4. Service– This area may not be on everyone’s top five list of things every Christian needs to grow. Man’s nature would rather be served than to grow and live out serving. However, Sproul deals with an important area of service in which many Christians never end up growing because they never grasp the full knowledge of the body of Christ. To explain this, he gives a number of different roles in which Christians could serve in the body of Christ. There are unprofitable servants, productive servants, and faithful servants – all looked at here. Sproul also clarifies and makes the point that not everyone is seen in the act of serving, nor should the growth of a Christian be based on his popularity or his reputation in his service.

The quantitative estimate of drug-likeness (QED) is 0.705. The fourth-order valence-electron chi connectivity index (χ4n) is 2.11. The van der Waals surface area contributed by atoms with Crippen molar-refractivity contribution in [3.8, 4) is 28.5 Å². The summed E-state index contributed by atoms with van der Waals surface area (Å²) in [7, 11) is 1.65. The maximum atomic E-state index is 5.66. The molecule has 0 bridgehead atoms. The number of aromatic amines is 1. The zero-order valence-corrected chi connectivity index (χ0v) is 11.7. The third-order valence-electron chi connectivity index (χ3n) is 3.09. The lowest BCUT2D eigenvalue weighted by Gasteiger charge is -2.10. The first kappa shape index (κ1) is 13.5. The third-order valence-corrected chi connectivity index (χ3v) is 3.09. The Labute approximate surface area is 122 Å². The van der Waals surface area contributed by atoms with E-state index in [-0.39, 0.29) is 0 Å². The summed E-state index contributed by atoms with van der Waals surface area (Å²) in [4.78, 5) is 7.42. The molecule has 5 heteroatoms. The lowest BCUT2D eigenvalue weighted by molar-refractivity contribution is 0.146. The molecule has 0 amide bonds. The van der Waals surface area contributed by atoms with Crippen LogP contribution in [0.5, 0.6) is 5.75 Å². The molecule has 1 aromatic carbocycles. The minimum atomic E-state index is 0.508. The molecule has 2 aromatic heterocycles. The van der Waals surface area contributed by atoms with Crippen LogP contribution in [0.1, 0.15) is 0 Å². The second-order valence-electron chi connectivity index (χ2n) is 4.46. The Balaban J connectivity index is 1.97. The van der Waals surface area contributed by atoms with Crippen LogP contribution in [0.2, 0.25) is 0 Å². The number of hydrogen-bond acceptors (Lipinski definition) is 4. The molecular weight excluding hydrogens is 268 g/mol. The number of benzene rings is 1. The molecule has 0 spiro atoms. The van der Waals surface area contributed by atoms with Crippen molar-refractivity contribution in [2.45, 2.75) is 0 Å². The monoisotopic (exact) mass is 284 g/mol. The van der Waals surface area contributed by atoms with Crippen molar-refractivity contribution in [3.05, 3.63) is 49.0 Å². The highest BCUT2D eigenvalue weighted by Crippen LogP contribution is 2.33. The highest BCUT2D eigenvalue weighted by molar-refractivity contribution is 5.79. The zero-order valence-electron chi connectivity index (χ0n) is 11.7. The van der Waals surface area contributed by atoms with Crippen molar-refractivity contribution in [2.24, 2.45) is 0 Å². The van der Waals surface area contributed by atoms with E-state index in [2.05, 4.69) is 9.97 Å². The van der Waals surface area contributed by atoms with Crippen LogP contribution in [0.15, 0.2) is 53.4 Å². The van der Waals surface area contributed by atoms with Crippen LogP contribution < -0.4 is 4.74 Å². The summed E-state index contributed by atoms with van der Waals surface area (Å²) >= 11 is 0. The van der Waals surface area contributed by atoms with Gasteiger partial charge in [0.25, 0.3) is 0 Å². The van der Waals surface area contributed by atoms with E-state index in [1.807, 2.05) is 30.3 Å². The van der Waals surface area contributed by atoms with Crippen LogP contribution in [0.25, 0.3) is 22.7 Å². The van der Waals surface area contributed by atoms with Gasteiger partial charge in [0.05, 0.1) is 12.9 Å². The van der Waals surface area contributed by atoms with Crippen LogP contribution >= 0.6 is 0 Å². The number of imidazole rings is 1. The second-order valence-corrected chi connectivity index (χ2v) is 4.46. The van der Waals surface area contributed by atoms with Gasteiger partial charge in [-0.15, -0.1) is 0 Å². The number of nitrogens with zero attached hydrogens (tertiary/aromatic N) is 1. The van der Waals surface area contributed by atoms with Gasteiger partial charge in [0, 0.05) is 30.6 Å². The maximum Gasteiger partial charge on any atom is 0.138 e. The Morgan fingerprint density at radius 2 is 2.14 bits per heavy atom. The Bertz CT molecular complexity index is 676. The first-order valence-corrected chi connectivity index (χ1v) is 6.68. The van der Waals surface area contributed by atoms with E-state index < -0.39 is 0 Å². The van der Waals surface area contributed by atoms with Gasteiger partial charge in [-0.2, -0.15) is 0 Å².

5. Stewardship– Stewardship always requires sacrifice, and that is exactly what Sproul lays out in this book. Stewardship goes hand-in-hand with worship. Sproul takes what he had spoken about previously – that worshiping God is done in spirit and in truth – and then shows how sacrificing one’s self is a fundamental nature of worship. Here he outlines the tithe in the Old Testament, what is the storehouse and the best investment. Sproul ends with the best investment – challenging every believer to invest in eternal returns. That is, investing in areas that are in the Lord’s kingdom and for the sake of the Lord’s name, and not their own. In this, the eternal investment will be seen within a person’s family and ministries, by the grace of God.